All data analyses were performed using SPSS 24.0 software (SPSS, Chicago, IL, USA). Shapiro-Wilk′s test was used to detect the normality of all the values. Differences between HCM patients and normal controls were compared with independent Student′s t-test for the data distribution was normal. For variables with a non-normal distribution, the nonparametric Mann-Whitney test was used. Data are presented as the mean ± standard deviation (mean ± SD). Difference was considered statistically significant in all tests when the p-value was < 0.05.

Intra- and interobserver variability

Twenty patients were randomly selected for intra- and interobserver variability. RA strain and strain rate were measured by two experienced cardiologists who were blinded to patients′ clinical data results. Intraobserver variability was measured at different time. Interobserver variability was determined by repeating measurements from the same off-line images. Intra- and interobserver variability was calculated using intraclass correlation coefficients (ICCs).

Results

Clinical baseline parameters and 2D echocardiographic characteristics between HCM patients and normal controls were shown in the Table 1.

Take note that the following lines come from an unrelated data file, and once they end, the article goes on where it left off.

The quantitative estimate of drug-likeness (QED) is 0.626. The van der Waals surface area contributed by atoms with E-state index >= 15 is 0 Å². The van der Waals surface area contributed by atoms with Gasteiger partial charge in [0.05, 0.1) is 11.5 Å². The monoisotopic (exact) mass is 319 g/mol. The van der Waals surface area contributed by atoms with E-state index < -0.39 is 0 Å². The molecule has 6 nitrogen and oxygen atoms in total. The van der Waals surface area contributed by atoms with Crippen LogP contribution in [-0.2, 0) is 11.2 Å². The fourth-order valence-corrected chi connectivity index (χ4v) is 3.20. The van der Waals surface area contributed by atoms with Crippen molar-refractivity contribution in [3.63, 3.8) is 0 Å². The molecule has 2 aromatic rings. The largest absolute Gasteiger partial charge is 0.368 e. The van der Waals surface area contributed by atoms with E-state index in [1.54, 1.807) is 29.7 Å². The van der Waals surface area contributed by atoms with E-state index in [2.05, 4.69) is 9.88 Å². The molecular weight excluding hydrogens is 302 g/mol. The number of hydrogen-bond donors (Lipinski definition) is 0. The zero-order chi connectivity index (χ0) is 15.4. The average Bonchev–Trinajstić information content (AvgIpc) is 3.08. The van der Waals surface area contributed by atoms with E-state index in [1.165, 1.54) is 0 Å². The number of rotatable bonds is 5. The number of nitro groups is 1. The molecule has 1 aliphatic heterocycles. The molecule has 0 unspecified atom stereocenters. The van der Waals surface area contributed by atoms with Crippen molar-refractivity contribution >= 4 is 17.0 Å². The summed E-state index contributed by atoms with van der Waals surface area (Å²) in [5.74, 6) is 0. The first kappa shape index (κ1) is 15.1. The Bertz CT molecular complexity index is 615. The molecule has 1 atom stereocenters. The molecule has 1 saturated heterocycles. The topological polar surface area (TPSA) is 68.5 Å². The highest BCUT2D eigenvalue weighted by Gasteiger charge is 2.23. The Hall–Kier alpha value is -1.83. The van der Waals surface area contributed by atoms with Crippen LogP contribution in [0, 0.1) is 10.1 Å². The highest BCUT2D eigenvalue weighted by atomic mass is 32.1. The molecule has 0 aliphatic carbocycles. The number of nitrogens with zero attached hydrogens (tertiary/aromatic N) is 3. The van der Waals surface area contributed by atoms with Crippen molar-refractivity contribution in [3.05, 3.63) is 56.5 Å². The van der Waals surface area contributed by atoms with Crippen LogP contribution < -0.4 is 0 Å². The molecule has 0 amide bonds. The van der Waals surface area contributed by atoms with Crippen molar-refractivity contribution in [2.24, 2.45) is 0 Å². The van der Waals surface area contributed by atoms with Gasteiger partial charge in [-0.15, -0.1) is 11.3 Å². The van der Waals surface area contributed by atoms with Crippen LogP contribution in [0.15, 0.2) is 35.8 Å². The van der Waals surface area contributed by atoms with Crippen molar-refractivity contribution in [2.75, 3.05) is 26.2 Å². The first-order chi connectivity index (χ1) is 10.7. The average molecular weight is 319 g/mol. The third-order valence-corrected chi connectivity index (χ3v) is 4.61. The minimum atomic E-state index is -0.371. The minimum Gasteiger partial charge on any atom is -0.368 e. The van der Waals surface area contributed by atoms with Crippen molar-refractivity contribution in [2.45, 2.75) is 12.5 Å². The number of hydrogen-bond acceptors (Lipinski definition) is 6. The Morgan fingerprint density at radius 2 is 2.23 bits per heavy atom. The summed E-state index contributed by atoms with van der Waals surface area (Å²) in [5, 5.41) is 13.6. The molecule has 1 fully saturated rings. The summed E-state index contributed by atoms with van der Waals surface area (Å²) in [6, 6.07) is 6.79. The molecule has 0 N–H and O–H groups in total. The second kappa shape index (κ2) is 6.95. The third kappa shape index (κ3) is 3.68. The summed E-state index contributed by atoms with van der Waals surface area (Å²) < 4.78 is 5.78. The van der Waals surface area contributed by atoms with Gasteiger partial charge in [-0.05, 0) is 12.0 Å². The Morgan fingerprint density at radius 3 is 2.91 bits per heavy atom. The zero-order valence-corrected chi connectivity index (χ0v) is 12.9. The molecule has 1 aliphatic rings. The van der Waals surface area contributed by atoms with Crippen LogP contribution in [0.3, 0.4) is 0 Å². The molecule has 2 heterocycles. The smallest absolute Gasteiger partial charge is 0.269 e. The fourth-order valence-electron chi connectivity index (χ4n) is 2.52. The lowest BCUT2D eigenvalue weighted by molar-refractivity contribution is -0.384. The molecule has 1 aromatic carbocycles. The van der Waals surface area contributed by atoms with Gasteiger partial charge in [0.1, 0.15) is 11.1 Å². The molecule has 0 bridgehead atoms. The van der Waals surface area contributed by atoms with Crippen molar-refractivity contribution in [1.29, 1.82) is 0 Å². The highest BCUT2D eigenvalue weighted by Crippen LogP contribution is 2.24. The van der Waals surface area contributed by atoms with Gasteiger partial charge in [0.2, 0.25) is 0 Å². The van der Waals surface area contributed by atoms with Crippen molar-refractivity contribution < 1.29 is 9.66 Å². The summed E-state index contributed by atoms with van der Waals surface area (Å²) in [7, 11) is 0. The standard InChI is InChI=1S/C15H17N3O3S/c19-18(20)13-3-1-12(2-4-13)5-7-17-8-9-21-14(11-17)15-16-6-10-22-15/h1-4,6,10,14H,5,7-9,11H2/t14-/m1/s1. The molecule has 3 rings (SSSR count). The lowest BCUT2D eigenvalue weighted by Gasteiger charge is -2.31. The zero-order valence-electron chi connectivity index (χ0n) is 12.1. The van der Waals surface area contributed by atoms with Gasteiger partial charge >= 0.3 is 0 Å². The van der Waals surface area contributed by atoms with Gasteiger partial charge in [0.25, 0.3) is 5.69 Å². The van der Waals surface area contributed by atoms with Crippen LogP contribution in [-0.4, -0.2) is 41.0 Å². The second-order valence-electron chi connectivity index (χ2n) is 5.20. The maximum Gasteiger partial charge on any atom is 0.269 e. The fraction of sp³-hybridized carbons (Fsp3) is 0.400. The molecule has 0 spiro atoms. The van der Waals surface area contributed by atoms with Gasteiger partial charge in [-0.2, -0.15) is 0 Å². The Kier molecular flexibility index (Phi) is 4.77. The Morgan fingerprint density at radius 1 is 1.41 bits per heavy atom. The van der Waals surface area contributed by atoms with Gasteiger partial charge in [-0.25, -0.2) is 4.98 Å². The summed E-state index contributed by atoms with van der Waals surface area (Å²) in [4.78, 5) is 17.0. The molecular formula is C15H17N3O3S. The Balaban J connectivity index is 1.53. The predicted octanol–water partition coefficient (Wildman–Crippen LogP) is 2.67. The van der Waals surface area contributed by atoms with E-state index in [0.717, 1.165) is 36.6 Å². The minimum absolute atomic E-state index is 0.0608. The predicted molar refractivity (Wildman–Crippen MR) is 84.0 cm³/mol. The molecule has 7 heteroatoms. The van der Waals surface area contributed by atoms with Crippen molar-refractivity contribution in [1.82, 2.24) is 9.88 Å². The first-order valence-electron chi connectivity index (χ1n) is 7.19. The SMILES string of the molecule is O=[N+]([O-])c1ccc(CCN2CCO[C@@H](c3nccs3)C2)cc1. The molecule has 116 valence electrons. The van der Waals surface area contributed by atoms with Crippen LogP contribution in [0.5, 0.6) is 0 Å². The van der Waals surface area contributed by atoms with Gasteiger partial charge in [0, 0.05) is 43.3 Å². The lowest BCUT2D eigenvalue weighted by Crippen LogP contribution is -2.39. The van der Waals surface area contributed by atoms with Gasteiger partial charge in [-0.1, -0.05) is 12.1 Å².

Table 1 Clinical baseline parameters and 2D echocardiographic characteristics between HCM patients and normal subjects (mean ± SD)

There were significant differences in LAd, IVSd, LVPWd and RAd longitudinal, E, E/A, E′ and E′/A′ between HCM patients and normal controls (p < 0.05). LAd, IVSd, LVPWd and RAd longitudinal were significantly larger than normal controls, while E, E/A, E′ and E′/A′ were significantly lower than normal controls. No significant differences were found in LVEF, RVWd, RVd middle, RVd basal, RAd middle, TAPSE, A, S′ and A′ (p > 0.05).

2D echocardiographic RA volume and volume-derived values between HCM patients and normal controls were shown in Table 2, Fig. 2a.

Table 2 2D echocardiographic RA volume and function between HCM patients and normal subjects (mean ± SD)
Fig. 2
figure2

RA volume-derived values (a), RA strain (b) and strain rate (c) between HCM patients and normal controls (* means P < 0.05)